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13 of 17 people found the following review helpful By Mr. Joe HALL OF FAMETOP 1000 REVIEWER on 12 Sept. 2006
Format: DVD
From mid-1942 to the end of the Pacific war, approximately 400 Navajo Indians served in all six Marine divisions, Marine Raider battalions and Marine parachute units as "code talkers". Their job was to transmit military traffic by radio and telephone in their native language. It was a code the Japanese never cracked. This is the inner kernel of the script for WINDTALKERS.

Nicolas Cage plays Sgt. Joe Enders. He's already demonstrated his ability to follow orders. In the Solomon Islands campaign, his unit fought to the last man - Enders himself - to defend some piece of scummy swamp. After recovering from injuries, Joe is assigned as guardian to a newly enlisted Navajo, Pvt. Ben Yahzee (Adam Beach), who's a rookie radioman in a Marine recon outfit that's part of the assault on Saipan. Joe's orders are to protect the Navajo code "at all costs", which means, in effect, that Enders must be ready to kill Yahzee rather than allow the latter to be captured by the enemy.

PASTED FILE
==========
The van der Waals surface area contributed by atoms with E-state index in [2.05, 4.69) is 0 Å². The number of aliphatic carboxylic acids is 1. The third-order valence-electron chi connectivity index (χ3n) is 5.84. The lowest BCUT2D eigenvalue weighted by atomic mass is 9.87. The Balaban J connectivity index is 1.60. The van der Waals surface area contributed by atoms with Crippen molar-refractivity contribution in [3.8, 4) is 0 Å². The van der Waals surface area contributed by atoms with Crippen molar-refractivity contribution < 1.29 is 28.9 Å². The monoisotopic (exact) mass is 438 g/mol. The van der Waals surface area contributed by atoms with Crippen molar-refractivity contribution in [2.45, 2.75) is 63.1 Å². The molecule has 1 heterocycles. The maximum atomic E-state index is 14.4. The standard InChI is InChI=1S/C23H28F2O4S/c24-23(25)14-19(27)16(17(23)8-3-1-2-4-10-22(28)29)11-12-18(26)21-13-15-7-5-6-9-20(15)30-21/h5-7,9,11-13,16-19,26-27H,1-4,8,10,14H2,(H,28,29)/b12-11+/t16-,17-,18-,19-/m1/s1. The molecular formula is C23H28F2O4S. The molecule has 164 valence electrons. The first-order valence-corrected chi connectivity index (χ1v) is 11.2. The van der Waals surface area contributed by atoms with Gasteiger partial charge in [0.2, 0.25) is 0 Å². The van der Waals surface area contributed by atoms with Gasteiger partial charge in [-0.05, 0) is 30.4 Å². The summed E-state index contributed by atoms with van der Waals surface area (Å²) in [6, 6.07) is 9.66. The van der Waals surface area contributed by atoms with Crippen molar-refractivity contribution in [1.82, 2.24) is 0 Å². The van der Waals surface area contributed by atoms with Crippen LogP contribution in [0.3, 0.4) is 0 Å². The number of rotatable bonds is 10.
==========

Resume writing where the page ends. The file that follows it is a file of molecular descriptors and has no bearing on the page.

Director John Woo has buried the nugget of a pretty good story in so many dead bodies and special effects that it's virtually lost to view. Woo must have been trying to outdo WE WERE SOLDIERS and BLACK HAWK DOWN in body count. Even when the beleaguered Marines discover they're almost out of ammo, they still manage to mow down the onrushing Japanese in scores. Joe Enders himself, suffering the guilt and rage from being the only survivor of his former Solomon Islands unit, is a one man killing machine seemingly capable of storming Tokyo single-handed. The hapless Ben finds himself put in harm's way as he's forced to trail along after his minder and watch the carnage. The combat action isn't even always plausible.